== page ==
"The relationship between excess sugar consumption, obesity and Type 2 diabetes is one which health professionals have identified as one of the growing health problems within society today.
"I welcome the fact that the FAO is urgently investigating recent claims that a key consultation into how much sugar we should be eating was secretly funded by the sugar industry. Since its publication, this consultation report has been used by the sugar industry to fight any suggestion of a link between sugar and health concerns.
"It is clear that surreptitious attempts were made to prevent an upper limit being placed on the amount of carbohydrates and sugar which people should have as part of their diet. Obviously had the report stated that sugar should not form more than ten per cent of a person's carbohydrate intake, there would have been massive repercussions for the sugar industry and for those involved in food processing and manufacturing.
"This move by the FAO to reconvene the research committee will hopefully lead to limitations being recommended for sugar consumption and towards more in-depth research on the impact of processed foods on the body." ENDS
A cross party delegation from Belfast City Council this morning departed for a 2 day lobbying trip to Brussels. The intention of the trip is to lobby for the extension of the Urban 2 funding.
Speaking before his departure, Belfast Deputy Mayor Joe O'Donnell said:
" While in Brussels we will be lobbying to try and secure extra funding for Urban 2 beyond 2006 and the general extension of the Peace Programme. Belfast like many other areas across the six counties has received a welcome boost as a result of peace funding and the impact on disadvantaged communities has been positive.
" Consequently, I am concerned about the speculation of a £20 million reduction in such funding. The communities which suffered most as a result of the conflict are in no position to deal with such a blow. I would hope that our trip will result in the EU maintaining their financial support for the peace Process." ENDS
Sinn Féin Chief Negotiator Martin McGuinness MP today addressed a meeting in Stormont organised by families of those killed yhrough the British governments policy of state sanctioned murder.
Mr McGuinness said:
The British government's response to the demand for an independent inquiry into the death of Pat Finucane has been denial, cover-up and concealment. This is in itself clear evidence that the British state was involved in the wholesale assassination of citizens through a policy of collusion. The British government's declared commitment to a truth process is starkly contradicted by the determination of their efforts to hide the truth about collusion.
The reality is that collusion was a policy employed by the British state in Ireland through which it employed loyalist death squads to wage a dirty war against the nationalist and republican people. That reality is now widely accepted. In fact, the head of the Metropolitan Police, John Stevens, has already said that British state agents were involved in collusion - including involvement in murder. Judge Cory, during his investigation, uncovered reports prepared for the British cabinet. The collusion policy went to the top of the British political system. It went right up to Margaret Thatcher.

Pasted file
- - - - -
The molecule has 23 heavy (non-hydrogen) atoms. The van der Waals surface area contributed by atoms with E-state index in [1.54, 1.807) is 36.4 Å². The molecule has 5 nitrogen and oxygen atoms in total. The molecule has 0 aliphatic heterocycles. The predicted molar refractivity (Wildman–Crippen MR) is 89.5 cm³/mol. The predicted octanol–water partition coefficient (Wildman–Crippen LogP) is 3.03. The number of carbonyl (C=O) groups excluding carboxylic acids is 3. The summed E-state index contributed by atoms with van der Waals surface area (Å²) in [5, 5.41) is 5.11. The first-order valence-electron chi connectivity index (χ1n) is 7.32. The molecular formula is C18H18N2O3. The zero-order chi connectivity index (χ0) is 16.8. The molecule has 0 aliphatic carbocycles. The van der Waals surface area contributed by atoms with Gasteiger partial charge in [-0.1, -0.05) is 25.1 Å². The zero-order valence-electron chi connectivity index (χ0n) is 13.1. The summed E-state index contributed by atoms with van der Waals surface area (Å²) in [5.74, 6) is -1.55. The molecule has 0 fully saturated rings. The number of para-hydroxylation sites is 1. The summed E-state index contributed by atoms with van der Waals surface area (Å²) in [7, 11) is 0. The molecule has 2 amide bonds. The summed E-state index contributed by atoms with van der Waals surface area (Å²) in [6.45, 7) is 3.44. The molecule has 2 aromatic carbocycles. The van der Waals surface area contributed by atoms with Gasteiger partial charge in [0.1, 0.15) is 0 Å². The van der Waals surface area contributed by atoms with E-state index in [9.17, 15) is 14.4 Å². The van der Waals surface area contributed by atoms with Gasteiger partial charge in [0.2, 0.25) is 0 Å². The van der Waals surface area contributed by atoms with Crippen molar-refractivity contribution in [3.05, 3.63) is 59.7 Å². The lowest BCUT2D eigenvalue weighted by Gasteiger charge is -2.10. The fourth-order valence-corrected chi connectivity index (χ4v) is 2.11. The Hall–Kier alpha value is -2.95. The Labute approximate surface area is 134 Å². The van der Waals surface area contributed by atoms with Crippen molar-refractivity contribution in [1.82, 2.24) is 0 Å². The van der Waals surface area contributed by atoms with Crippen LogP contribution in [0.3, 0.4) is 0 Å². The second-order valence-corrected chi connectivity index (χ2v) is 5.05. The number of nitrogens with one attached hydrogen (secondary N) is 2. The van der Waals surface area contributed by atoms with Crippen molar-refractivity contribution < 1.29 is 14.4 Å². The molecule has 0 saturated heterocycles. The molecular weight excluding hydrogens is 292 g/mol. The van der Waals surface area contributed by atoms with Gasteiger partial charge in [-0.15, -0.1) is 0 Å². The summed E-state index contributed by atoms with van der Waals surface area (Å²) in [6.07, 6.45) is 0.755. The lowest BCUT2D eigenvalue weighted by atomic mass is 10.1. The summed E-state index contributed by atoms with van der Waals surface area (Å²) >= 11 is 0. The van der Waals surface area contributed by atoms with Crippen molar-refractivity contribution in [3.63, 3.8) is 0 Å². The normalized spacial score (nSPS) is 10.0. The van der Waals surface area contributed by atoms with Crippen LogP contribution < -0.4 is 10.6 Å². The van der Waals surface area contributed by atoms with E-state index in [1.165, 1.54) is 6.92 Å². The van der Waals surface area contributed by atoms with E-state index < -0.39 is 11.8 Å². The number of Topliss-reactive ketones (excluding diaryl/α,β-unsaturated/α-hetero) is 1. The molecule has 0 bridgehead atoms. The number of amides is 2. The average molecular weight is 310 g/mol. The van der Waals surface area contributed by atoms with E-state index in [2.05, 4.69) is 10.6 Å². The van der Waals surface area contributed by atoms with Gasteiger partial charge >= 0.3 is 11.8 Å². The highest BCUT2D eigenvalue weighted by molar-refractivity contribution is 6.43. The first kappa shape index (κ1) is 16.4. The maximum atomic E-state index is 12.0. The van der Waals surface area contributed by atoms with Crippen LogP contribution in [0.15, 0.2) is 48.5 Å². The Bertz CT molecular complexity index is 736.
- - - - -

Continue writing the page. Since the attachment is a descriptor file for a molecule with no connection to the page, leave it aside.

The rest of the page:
British Intelligence recruited, or placed, large numbers of agents in the loyalist paramilitaries.
Loyalist paramilitaries were armed with modern weapons. In December 1987 over 300 weapons were brought into the north of Ireland, with the full participation and knowledge of British Intelligence, and distributed among the loyalist death squads.
British Intelligence updated and organised loyalist intelligence documents to ensure that targeting by the loyalist death squads was, to quote a British intelligence report, 'more professional'.
The British state created an efficient sectarian murder machine and set it loose on the nationalist community in the north of Ireland.
Hundreds of people were killed, and many more injured and maimed, in a vicious campaign of state-sponsored murder.
No member of the Special Branch of British military Intelligence has been indicted for these crimes in which they were centrally involved. No political leaders have been held accountable for this policy. Indeed, the policy of collusion has never been reversed. It remains intact.
The British agencies, which executed this policy, remain in place today.
The truth has to be told about collusion. The families of the victims deserve the truth." ENDS
Speaking today as British Secretary of State Paul Murphy meets with the Irish Minister for Foreign Affairs Dermot Ahern, Sinn Féin Vice President Pat Doherty said that there 'were still serious concerns about the approach being adopted by the two governments at this time'.
Mr Doherty said:
" Since Leeds Castle Sinn Féin have been both publicly and privately making it clear to the two governments that we are concerned about the approach they have adopted, particularly to defending the core fundamentals and principles which underpin the Good Friday Agreement.
" Nationalists and republicans have made it very clear that we are not prepared to countenance a return to the days of unionist misrule. The checks, balances and protections which are a core element of the Agreement were designed to prevent unionist abuses of power. They cannot be diluted.
" The vast majority of political opinion on the island is pro-Agreement. It is entirely unrealistic, in an effort to appease DUP rejectionists, for the governments to expect others to acquiesce to an anti-Agreement position. If progress is to be made in the time ahead the two governments need to make it clear to the DUP that the onus is on them to accept the core elements of the Good Friday Agreement." ENDS